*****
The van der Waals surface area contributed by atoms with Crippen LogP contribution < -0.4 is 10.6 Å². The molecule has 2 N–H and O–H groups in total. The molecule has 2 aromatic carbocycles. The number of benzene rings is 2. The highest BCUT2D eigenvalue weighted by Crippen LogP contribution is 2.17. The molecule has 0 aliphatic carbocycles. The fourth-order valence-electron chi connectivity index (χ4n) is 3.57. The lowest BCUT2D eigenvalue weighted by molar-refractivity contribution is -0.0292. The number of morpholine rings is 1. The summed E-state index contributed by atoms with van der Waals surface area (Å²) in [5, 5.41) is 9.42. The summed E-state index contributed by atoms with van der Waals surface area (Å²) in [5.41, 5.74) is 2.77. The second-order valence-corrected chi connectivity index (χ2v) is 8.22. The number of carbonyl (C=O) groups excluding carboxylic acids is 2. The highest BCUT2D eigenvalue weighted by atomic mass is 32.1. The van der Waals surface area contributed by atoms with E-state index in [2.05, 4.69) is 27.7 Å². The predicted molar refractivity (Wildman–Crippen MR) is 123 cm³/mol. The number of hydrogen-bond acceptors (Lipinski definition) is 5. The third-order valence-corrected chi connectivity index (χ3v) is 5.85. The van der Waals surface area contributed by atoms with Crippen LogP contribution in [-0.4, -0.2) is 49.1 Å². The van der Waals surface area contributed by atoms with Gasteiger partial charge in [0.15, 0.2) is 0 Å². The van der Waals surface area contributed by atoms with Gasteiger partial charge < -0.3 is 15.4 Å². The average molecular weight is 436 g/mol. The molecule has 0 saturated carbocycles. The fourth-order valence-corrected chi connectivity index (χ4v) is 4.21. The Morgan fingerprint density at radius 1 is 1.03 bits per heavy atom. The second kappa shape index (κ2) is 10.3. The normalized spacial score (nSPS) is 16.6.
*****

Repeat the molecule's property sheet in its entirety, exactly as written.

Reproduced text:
The van der Waals surface area contributed by atoms with Crippen LogP contribution < -0.4 is 10.6 Å². The molecule has 2 N–H and O–H groups in total. The molecule has 2 aromatic carbocycles. The number of benzene rings is 2. The highest BCUT2D eigenvalue weighted by Crippen LogP contribution is 2.17. The molecule has 0 aliphatic carbocycles. The fourth-order valence-electron chi connectivity index (χ4n) is 3.57. The lowest BCUT2D eigenvalue weighted by molar-refractivity contribution is -0.0292. The number of morpholine rings is 1. The summed E-state index contributed by atoms with van der Waals surface area (Å²) in [5, 5.41) is 9.42. The summed E-state index contributed by atoms with van der Waals surface area (Å²) in [5.41, 5.74) is 2.77. The second-order valence-corrected chi connectivity index (χ2v) is 8.22. The number of carbonyl (C=O) groups excluding carboxylic acids is 2. The highest BCUT2D eigenvalue weighted by atomic mass is 32.1. The van der Waals surface area contributed by atoms with E-state index in [2.05, 4.69) is 27.7 Å². The predicted molar refractivity (Wildman–Crippen MR) is 123 cm³/mol. The number of hydrogen-bond acceptors (Lipinski definition) is 5. The third-order valence-corrected chi connectivity index (χ3v) is 5.85. The van der Waals surface area contributed by atoms with Crippen LogP contribution in [-0.4, -0.2) is 49.1 Å². The van der Waals surface area contributed by atoms with Gasteiger partial charge in [0.15, 0.2) is 0 Å². The van der Waals surface area contributed by atoms with Gasteiger partial charge < -0.3 is 15.4 Å². The average molecular weight is 436 g/mol. The molecule has 0 saturated carbocycles. The fourth-order valence-corrected chi connectivity index (χ4v) is 4.21. The Morgan fingerprint density at radius 1 is 1.03 bits per heavy atom. The second kappa shape index (κ2) is 10.3. The normalized spacial score (nSPS) is 16.6.